Talimogene laherparepvec (Imlygic®)
About This Drug
Talimogene laherparepvec is a live, weakened type 1 herpes simplex virus used to treat cancer. It is given as an injection under the skin (subcutaneously) into your skin cancer
Possible Side Effects
- Flu-like symptoms: fever, headache, muscle and joint aches, and fatigue (low energy, feeling weak)
- Injection site reaction -you may get a rash, swelling or bruising or your skin may get red, warm, itchy or painful at the site of injection. Very rarely it may cause tissue necrosis (death).
Note: Each of the side effects above was reported in 25% or greater of patients treated with talimogene laherparevec. Not all possible side effects are included above.
Warnings and Precautions
- An infection may develop where you get your injection, including a herpes type infection
- Injection site reaction
- This drug may be present in the saliva, tears, sweat, urine, stool, vomit, semen, and vaginal secretions. Talk to your doctor and/or your nurse about the necessary precautions to take during this time.
- Avoid touching or scratching the site where you receive your injection. This could lead to spreading of the herpes virus to other parts of your body.
- Caregivers and patients should wear gloves when changing dressings to avoid spreading the herpes virus to other parts of the body.
- Caregivers who have a weakened immune system or who are pregnant should not come into direct contact with your injection site or the dressings that covers the injection site.
- Your skin cancer and shot site should stay covered for 7 days. Dirty dressings should be properly disposed. Replace loose dressings. Put used dressing in a sealed plastic bag and throw away in the regular garbage.
Treating Side Effects
- Manage tiredness by pacing your activities for the day.
- Be sure to include periods of rest between energy-draining activities.
- Drink plenty of fluids (a minimum of eight glasses per day is recommended).
- If you throw up or have loose bowel movements, you should drink more fluids so that you do not become dehydrated (lack water in the body from losing too much fluid).
- To help with nausea and vomiting, eat small, frequent meals instead of three large meals a day. Choose foods and drinks that are at room temperature. Ask your nurse or doctor about other helpful tips and medicine that is available to help or stop lessen these symptoms.
Food and Drug Interactions
- There are no known interactions of talimogene laherparepvec with food.
- Check with your doctor or pharmacist about all other prescription medicines and over-the-counter medicines and dietary supplements (vitamins, minerals, herbs and others) you are taking before starting this medicine as there are known drug interactions with talimogene laherparepvec. Also, check with your doctor or pharmacist before starting any new prescription or over-the-counter medicines, or dietary supplements to make sure that there are no interactions.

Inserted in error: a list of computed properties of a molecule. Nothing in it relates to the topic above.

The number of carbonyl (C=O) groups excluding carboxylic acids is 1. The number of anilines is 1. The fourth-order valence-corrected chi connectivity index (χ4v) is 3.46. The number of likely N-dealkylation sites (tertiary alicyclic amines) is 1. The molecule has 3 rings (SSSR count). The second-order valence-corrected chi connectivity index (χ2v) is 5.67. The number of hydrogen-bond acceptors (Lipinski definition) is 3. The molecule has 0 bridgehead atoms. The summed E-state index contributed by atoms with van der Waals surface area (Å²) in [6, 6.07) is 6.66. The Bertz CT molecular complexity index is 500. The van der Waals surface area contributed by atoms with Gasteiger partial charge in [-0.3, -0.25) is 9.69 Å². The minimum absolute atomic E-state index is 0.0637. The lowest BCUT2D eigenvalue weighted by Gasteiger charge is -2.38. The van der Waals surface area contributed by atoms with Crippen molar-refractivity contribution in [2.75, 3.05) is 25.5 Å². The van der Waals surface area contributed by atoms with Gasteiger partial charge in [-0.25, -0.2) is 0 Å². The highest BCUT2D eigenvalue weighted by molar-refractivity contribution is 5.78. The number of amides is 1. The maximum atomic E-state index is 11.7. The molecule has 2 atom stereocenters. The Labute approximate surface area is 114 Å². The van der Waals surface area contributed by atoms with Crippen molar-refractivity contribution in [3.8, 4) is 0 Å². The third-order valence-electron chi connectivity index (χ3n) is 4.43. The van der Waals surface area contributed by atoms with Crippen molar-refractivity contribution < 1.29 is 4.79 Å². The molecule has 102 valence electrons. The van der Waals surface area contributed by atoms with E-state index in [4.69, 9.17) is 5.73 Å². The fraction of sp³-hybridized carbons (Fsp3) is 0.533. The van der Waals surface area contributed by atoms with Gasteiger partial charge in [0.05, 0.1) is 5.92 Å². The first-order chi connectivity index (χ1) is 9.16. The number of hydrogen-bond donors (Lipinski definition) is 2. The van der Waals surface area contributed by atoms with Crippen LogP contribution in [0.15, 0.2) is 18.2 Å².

When to Call the Doctor
Call your doctor or nurse if you have any of these symptoms and/or any new or unusual symptoms:
- Fever of 100.5 F (38 C) or higher
- Blurred vision or other changes in eyesight
- Fatigue that interferes with your daily activities
- Nausea that stops you from eating or drinking and/or is not relieved by prescribed medicines
- While you are getting this drug, please tell your nurse right away if you have any pain, redness, or swelling at the site of the IV infusion
- If you think you may be pregnant
- Pregnancy warning: This drug may have harmful effects on the unborn baby. Women of childbearing potential should use effective methods of birth control during your cancer treatment. Let your doctor know right away if you think you may be pregnant.
- Breastfeeding warning: It is not known if this drug passes into breast milk. For this reason, women should talk to their doctor about the risks and benefits of breastfeeding during treatment with this drug because this drug may enter the breast milk and cause harm to a breastfeeding baby.
- Fertility warning: Human fertility studies have not been done with this drug. Talk with your doctor or nurse if you plan to have children.Ask for information on sperm or egg banking.
Revised March 2018
This information is intended to provide helpful health information to the general public and is not to be used in place of any medical, health, psychological, or any other kind of personal professional services. The information herein does not cover all possible uses, actions, precautions, side effects, or interactions of the medicines mentioned, nor is the information intended as medical advice for individual problems or for making an evaluation as to the risks and benefits of taking a particular medication. The dose, method of administration and contraindications for any administered medication should be confirmed before use. UPMC specifically disclaims all responsibility for any liability, loss or risk, personal or otherwise, which is incurred as a consequence, directly or indirectly, of the use and application of any medication mentioned herein.